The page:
Episodes

Episode 35 – White Man´s Burden: Empire, Liberalism and Censorship

During the mass protests that have rocked Hong Kong since June 2019, pro-democracy protesters have waved Union Jack flags and been singing God Save the Queen –– a clear rejection of the authoritarian political system of mainland China in favor of the political system inherited from the British colonial past. This past system was supposedly based on the rule of law and political liberties, including freedom of the press. 

The symbolic value of the pro-British sentiments of Hong Kong’s protesters would not be lost on Britain’s imperial masterminds and administrators, many of whom thought that empire and liberalism went hand in hand. In a combination of genuine goodwill and blatant ethnocentrism, the British colonizers took on the burden of civilizing the world and ensuring that the sun would never set on press freedom.

But the actual practice of British colonialism was very different from the idealized version dreamt up by English liberal imperialists and modern Hong Kong protesters. Colonial officials were more than willing to use censorship and repression when news and ideas were thought to threaten British interests in places like Hong Kong, India, and Africa. The laws and practices that they used for those purposes not only stifled criticism of colonialism, but also did so on the basis of crude racial and ethnic prejudices. This created a parallel system of censorship and repression that severely undermined the liberal credentials of Britain, and included victims like Mahatma Gandhi and the Kenyan activist Harry Thuku. And as we shall see, the British legacy of censorship and repression still shapes the climate for free speech in some former colonies.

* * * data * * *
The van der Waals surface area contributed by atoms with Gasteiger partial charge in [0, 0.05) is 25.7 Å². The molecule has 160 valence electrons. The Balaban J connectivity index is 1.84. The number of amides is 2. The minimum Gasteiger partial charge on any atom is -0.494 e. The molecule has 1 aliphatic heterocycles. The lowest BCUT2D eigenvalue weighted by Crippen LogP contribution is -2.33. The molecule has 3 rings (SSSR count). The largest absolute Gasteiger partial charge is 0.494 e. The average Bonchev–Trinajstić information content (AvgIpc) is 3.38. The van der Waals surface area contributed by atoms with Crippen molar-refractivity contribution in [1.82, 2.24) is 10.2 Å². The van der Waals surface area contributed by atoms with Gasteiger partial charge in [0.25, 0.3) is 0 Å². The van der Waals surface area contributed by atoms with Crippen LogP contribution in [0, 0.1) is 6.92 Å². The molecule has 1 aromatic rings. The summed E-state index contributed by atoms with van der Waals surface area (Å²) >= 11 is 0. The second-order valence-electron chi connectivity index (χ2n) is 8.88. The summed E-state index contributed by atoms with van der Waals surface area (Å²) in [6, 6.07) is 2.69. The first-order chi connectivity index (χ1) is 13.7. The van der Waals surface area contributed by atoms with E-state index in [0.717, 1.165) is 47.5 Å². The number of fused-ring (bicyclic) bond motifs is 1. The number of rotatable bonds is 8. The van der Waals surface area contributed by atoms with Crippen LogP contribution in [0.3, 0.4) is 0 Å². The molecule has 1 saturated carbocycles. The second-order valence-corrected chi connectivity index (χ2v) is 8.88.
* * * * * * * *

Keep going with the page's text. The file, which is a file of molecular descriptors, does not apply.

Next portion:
Much of the same tension characterized France’s colonial empire, supposedly built on its commitment to universal human rights stretching back to the Declaration of the Rights of Man –– a commitment that became difficult to sustain when the colonized insisted that freedom and imperialism were incompatible. 
 

In this episode, we’ll see how British and French colonial authorities struggled to reconcile their commitment to liberalism with colonial empire and: 

  • How the British crafted an Indian Penal Code that criminalized sedition, communal hate speech, and blasphemy, 
  • How prominent Indian nationalists like Bal Gangadhar Tilak and Mahatma Gandhi were convicted of sedition, 
  • How Gandhi gave a stirring defense of the fundamental value of free speech when tried for sedition, 
  • How Indians in East Africa collaborated with Africans in spreading anti-colonial dissent in Indian-owned newspapers and publications, 
  • How African nationalists protesting racist policies and exploitation were exiled by the British,   
  • How British West Africa developed a free and thriving press until British repression in the 1930s,  
  • How the British introduced preventive censorship in Hong Kong during World War I,  
  • How the British maintained a separate system of preventive censorship of Chinese language newspapers in Hong Kong even after the war, 
  • How the British adopted special censorship guidelines for cinema based on crude racial and ethnic considerations, 
  • How Chinese language newspapers mounted a principled defense of press freedom in Hong Kong, 
  • How the French in Indochina (Vietnam) went from tolerance to active repression of local newspapers, and 
  • How African activists were exiled to the “Dry Guillotine” of the Mauritanian desert when protesting French rule. 

Why have kings, emperors, and governments killed and imprisoned people to shut them up? And why have countless people risked death and imprisonment to express their beliefs? Jacob Mchangama guides you through the history of free speech from the trial of Socrates to the Great Firewall.

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